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Alan HOVHANESS (1911-2000)
Symphony No. 4 Op.165 (1958) [19:43]
*Return and Rebuild the Desolate Places Op.213 (1965) [8:56]
Symphony No. 20 Op.223 Three Journeys to a Holy Mountain (1969) [20:32]
*Prayer of Saint Gregory Op.62b (1972) [3:30]
Symphony No. 53 Op.377 Star Dawn (1983) [13:22]
John Wallace (trumpet)*
The Royal Scottish Academy of Music and Drama Wind Orchestra/Keith Brion
Rec. Thomas Coates Memorial Baptist Church, Paisley, Scotland, October 2003 DDD

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Alan Hovhaness was an extremely prolific composer (note the opus number above for his 53rd symphony); his tally of 67 symphonies was exceeded by Haydn but very few other composers. An American of Armenian and Scottish parentage he was influenced by his roots and developed a characteristic style of writing which is approachable and often spiritual. Presumably because of the large volume of his output and perhaps also a tendency to homogeneity of feeling, much of Hovhanessís work has yet to be recorded. Some of the symphonies have appeared on various labels and Naxos entered the field in 2004 with a splendid disc of his cello concerto and 22nd symphony (see review).

Eight of Hovhanessís symphonies are for wind orchestra, of which three are performed here. Like much of his work they are essentially programmatic and, in particular they reflect a pre-occupation with nature, on this planet and beyond. The instrumentation is for an expanded orchestral wind section with bells and other percussion.

Among the inspirations for the Symphony No. 4 Hovhaness cited the Himalayan mountains and Handel. The work is in three movements with a slow-fast-slow pattern that he repeated in the 20th Symphony. The first movement Andante is here an extremely long-breathed hymn. The brief Allegro which follows is playful whilst the finale initially reprises the mood of the opener before anguish intervenes but only temporarily. The end is marked Maestoso but characteristically rather understated.

Return and Rebuild the Desolate Places is a mini-Trumpet concerto in two movements with a program based on Armenian history. After a moderately ominous opening there is an amazing outburst of terror just over a minute into this work. The first movement is then curtailed rapidly as Hovhaness passes over the desolation. The more extended concluding movement is song-like with a dominant trumpet solo beautifully rendered by John Wallace.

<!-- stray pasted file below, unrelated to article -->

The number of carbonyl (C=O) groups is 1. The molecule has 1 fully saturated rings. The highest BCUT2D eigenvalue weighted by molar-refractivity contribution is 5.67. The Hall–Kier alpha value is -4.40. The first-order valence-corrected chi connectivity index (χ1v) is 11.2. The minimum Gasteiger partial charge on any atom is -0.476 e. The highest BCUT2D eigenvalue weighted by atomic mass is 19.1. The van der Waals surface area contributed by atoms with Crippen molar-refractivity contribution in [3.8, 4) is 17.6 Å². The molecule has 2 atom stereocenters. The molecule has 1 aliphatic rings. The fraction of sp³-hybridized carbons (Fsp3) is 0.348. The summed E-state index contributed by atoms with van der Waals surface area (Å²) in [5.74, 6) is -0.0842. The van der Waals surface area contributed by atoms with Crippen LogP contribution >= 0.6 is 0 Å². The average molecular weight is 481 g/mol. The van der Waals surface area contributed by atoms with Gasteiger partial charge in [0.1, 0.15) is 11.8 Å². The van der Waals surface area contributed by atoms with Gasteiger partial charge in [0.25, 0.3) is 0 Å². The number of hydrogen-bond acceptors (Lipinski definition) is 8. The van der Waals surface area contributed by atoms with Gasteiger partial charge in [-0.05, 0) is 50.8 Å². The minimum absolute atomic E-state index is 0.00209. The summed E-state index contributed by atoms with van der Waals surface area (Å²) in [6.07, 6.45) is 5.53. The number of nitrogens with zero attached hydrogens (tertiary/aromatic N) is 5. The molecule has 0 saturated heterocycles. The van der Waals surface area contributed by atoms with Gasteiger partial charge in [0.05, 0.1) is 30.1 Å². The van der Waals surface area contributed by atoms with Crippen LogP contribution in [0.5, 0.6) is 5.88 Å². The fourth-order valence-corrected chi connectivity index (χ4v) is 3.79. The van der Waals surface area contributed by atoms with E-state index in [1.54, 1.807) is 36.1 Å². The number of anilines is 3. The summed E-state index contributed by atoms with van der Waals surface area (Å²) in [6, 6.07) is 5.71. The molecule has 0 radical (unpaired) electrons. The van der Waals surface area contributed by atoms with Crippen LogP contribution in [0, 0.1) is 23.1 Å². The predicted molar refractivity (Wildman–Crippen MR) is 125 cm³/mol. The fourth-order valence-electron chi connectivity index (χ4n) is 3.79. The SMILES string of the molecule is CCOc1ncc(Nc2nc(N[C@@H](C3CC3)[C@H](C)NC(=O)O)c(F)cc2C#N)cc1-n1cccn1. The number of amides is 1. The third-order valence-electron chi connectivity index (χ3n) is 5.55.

The Symphony No. 20 subtitled Three Journeys to a Holy Mountain is structurally and emotionally similar to the Fourth. Based on three pilgrim marches it gainfully employs a choir of clarinets. The third movement chorale and fugue is particularly splendid. This is followed by the Prayer of Saint Gregory, an intermezzo drawn from the opera Etchmiadzin.

The final work Star Dawn is a two movement symphony, depicting a journey through space and arrival on another world. The opening movement has some sense of the vastness of space but the second opens quizzically and concludes indeterminately, nothing is overstated.

The Royal Scottish Academyís Wind Orchestra is an impressive band and there is much splendidly clean playing to be heard on the disc. They are very well-recorded in a church acoustic which is not too resonant. The documentation is good and anyone interested in the composer or in 20th century wind music will find this to be a worthwhile bargain.

The ultimate value of Hovhanessís music is still hard to assess but I hope that record companies will continue to explore his output. Donít put it on as background music, it will merge into the pattern of the wallpaper. Hovhaness requires serious listening and then may well exert an hypnotic spell.

Patrick C Waller



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